A Challenge Facing Veterans, Active-duty Military, their Families, and the Rest of Us
Post-traumatic Stress Disorder (PTSD) has become a familiar (and perhaps somewhat over-used) term as societies attempt to cope with the difficulties faced by women and men who have been engaged in military conflicts during the past 14 years, and their families. As we reflect on their experiences, we become aware that PTSD is not just a phenomenon of the 21st century. It has affected persons engaged in previous wars, going back through centuries and perhaps as long as the human species. Descriptions of what we now call PTSD can be found in the epics of ancient Greece.
But now the concept of “moral injury” has been introduced to describe a kind of experience with which some military personnel must deal, whether they are still in service or have returned to civilian life. The distinction between moral injury and PTSD is not always clear, partly because they are “two different hidden wounds of war” that are closely related.
Because of PTSD, one veteran observes, the “world was no longer a safe place.” Now, he goes on, “I always prefer to sit with my back to the wall, … to see what’s going on around me. I like to be in clear sight of all the exits. And I always identify places that could provide cover and concealment from possible attacks.”
While PTSD represents a breach of trust with the world, moral injury is described as a “violation of a moral agreement … with his own internal world, his moral identity.” The soldier struggling with PTSD also is dealing with a psychological problem that goes to the roots of who he thinks he is and what he believes human beings can and should do. He fought a war “that he deemed to be illegal and immoral. He allowed prisoners of war to be tortured, and he killed unarmed civilians.” [Quotations from Soul Repair, by Rita Nakashima Brock and Gabriella Lettini, Boston, Beacon Press, 2012, p. 87]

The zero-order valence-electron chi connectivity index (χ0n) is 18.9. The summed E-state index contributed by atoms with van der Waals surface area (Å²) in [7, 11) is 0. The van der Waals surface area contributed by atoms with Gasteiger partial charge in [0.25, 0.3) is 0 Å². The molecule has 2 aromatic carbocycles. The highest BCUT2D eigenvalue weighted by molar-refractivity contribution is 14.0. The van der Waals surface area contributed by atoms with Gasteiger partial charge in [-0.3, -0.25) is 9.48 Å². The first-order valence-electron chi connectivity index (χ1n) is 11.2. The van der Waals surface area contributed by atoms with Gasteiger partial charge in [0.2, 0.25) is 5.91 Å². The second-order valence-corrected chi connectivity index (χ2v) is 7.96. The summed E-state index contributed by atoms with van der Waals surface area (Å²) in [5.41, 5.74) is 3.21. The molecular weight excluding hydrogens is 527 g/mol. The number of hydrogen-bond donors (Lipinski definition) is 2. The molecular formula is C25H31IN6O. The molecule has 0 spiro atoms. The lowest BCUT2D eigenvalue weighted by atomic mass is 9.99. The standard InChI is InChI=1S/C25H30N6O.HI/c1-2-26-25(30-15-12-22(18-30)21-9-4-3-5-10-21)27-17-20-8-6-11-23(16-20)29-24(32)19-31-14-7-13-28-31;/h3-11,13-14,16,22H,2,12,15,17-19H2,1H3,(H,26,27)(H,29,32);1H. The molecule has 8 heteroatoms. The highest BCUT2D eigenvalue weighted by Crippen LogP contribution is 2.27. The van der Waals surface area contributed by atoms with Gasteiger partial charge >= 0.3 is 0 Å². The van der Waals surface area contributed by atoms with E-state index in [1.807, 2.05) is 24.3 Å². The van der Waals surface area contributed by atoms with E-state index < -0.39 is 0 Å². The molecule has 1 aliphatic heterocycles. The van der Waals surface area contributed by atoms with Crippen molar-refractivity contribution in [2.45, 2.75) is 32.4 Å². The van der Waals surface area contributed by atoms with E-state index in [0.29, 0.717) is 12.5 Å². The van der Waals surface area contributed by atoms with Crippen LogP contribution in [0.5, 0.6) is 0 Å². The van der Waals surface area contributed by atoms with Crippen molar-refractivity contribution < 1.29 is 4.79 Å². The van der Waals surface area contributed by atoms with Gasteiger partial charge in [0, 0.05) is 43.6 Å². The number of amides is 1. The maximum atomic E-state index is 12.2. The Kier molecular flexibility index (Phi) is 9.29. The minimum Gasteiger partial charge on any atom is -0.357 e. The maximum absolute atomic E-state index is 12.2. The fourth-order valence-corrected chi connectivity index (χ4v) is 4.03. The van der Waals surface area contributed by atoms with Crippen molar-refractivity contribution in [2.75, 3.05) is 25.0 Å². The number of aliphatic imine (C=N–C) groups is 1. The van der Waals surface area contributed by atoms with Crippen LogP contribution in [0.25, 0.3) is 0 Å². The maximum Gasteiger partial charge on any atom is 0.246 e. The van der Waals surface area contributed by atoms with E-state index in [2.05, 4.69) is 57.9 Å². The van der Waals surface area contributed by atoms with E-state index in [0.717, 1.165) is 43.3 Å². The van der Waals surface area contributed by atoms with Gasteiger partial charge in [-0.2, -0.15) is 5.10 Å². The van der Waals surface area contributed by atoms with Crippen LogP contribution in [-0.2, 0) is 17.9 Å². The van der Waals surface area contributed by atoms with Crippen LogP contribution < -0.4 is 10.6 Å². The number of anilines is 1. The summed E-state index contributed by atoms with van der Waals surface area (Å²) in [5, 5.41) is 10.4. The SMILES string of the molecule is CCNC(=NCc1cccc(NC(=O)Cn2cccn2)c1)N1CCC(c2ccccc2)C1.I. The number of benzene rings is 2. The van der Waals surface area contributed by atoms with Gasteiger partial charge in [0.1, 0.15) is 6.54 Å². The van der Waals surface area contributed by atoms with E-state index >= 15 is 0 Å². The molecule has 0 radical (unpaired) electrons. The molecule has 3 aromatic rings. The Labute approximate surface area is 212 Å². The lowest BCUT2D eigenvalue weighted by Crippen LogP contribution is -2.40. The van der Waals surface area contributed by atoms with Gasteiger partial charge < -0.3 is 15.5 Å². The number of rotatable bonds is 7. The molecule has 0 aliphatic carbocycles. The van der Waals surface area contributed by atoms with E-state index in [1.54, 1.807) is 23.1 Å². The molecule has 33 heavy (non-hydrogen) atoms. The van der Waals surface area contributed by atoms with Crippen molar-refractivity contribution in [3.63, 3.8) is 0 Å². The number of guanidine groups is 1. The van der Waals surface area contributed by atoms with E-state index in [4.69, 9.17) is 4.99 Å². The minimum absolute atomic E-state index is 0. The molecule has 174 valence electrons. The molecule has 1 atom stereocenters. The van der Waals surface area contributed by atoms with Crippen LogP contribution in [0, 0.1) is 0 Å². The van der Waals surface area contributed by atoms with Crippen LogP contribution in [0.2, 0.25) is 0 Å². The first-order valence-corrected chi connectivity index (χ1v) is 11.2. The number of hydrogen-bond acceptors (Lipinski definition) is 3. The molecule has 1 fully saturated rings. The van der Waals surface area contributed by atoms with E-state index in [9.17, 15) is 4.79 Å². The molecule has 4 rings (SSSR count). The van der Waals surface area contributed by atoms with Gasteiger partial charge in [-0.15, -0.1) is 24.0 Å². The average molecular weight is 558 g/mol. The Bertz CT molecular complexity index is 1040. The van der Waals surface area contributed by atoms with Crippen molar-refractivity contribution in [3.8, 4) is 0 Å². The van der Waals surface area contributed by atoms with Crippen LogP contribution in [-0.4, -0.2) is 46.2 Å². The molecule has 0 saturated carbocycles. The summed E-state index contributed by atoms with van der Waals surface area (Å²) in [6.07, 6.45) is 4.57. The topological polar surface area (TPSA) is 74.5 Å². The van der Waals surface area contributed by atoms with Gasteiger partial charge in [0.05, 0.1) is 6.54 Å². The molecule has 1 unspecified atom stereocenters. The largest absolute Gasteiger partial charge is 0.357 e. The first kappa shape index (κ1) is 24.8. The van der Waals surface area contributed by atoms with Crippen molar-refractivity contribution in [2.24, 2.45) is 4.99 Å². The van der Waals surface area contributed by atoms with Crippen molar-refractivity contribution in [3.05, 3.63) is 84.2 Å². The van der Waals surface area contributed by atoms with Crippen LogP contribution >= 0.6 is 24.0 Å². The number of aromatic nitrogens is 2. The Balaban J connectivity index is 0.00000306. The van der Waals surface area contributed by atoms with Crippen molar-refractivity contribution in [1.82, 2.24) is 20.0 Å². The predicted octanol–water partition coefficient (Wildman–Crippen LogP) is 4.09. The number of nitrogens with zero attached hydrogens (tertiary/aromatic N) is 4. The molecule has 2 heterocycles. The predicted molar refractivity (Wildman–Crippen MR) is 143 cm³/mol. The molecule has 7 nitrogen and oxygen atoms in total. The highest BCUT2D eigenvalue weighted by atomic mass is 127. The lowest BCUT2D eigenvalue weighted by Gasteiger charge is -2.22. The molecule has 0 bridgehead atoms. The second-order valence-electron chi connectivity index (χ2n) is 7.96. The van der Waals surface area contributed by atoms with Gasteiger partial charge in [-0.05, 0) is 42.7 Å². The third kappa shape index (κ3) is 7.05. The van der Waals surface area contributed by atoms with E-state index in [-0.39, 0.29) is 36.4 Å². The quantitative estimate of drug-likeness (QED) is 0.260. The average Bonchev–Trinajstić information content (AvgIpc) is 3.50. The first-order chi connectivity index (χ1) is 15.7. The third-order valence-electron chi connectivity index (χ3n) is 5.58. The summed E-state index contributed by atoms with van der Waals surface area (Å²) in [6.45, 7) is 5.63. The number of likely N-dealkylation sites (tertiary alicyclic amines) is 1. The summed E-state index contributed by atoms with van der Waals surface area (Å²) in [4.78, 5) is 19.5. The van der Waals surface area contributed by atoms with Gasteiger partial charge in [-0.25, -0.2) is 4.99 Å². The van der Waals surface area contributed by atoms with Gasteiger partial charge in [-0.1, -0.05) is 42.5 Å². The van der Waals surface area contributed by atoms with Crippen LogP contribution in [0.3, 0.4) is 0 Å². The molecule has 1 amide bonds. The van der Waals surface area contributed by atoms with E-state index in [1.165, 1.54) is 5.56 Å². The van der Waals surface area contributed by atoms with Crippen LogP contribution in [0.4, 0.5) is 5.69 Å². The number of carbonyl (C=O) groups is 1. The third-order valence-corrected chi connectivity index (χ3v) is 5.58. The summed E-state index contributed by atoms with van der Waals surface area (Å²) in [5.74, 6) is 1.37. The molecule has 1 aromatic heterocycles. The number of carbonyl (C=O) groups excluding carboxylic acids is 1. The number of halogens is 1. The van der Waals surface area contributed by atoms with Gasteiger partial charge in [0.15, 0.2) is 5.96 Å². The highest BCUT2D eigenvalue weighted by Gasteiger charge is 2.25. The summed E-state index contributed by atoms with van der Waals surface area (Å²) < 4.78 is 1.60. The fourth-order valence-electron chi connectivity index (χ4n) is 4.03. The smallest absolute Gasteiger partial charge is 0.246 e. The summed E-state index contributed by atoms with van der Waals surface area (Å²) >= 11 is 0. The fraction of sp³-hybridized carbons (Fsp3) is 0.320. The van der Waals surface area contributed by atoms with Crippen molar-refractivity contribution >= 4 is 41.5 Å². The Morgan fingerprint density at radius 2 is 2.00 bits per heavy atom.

Lynn and Steve Newsom will lead a workshop on “moral injury” at the Richmond Friends Meeting on Saturday, October 24. Lynn and Steve are directors of Quaker House, which is located near Fort Bragg in Fayetteville, NC. For 40 years, Quaker House has helped military personnel deal with their difficult experiences, and has advocated non-violent ways of dealing with difficult global affairs among nations and militant organizations. It is a major participant in the GI Hotline, a service that provides telephone advice to troubled military personnel and offers references to organizations that can provide advice and assistance with issues like conscientious objection. It handles thousands of calls per year.
In the past few years, Quaker House has expanded its mission to recognize the ways in which the experiences of military personnel returning from combat can affect their spouses, children, and neighbors. Alienation, pre-occupation with personal actions, feelings of guilt, and even domestic violence – all are issues to which Quaker House now gives priority. The response from counselors, chaplains, and other care-givers at Fort Bragg has been very positive.
The Moral Injury workshop will be held on Saturday, October 24, from 10:00 AM until noon, at Richmond Friends Meeting (4500 Kensington Ave.). There is no charge to attend, but please email firstname.lastname@example.org or email@example.com if you plan to come. Space is limited. Find directions here: www.richmondfriendsmeeting.org.
This event is sponsored by Richmond Friends Meeting together with Richmond Peace Education Center & Alliance for Unitive Justice.